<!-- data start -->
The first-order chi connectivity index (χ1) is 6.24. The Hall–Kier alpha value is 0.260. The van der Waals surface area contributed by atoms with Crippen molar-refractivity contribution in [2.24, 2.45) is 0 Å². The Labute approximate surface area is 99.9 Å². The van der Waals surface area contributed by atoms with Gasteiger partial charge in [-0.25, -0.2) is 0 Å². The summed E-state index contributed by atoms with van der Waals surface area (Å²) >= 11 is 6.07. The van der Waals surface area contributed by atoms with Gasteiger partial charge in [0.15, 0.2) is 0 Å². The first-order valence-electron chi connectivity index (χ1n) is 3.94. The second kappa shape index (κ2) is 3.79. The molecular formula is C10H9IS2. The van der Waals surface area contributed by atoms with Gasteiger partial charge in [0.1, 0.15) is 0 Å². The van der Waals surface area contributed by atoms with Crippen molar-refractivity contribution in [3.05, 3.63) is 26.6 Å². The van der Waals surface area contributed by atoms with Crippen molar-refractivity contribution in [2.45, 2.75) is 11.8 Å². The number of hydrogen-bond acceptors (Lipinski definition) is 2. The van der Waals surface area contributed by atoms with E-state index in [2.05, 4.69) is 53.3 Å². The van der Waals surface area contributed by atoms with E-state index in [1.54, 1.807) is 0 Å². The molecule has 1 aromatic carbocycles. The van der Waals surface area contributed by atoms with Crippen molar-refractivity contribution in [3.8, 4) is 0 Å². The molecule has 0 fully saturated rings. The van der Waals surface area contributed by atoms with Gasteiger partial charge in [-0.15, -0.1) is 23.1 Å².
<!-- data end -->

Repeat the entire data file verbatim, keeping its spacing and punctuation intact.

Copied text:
The first-order chi connectivity index (χ1) is 6.24. The Hall–Kier alpha value is 0.260. The van der Waals surface area contributed by atoms with Crippen molar-refractivity contribution in [2.24, 2.45) is 0 Å². The Labute approximate surface area is 99.9 Å². The van der Waals surface area contributed by atoms with Gasteiger partial charge in [-0.25, -0.2) is 0 Å². The summed E-state index contributed by atoms with van der Waals surface area (Å²) >= 11 is 6.07. The van der Waals surface area contributed by atoms with Gasteiger partial charge in [0.15, 0.2) is 0 Å². The first-order valence-electron chi connectivity index (χ1n) is 3.94. The second kappa shape index (κ2) is 3.79. The molecular formula is C10H9IS2. The van der Waals surface area contributed by atoms with Gasteiger partial charge in [0.1, 0.15) is 0 Å². The van der Waals surface area contributed by atoms with Crippen molar-refractivity contribution in [3.05, 3.63) is 26.6 Å². The van der Waals surface area contributed by atoms with Crippen molar-refractivity contribution in [2.45, 2.75) is 11.8 Å². The number of hydrogen-bond acceptors (Lipinski definition) is 2. The van der Waals surface area contributed by atoms with E-state index in [2.05, 4.69) is 53.3 Å². The van der Waals surface area contributed by atoms with E-state index in [1.54, 1.807) is 0 Å². The molecule has 1 aromatic carbocycles. The van der Waals surface area contributed by atoms with Crippen molar-refractivity contribution in [3.8, 4) is 0 Å². The molecule has 0 fully saturated rings. The van der Waals surface area contributed by atoms with Gasteiger partial charge in [-0.15, -0.1) is 23.1 Å².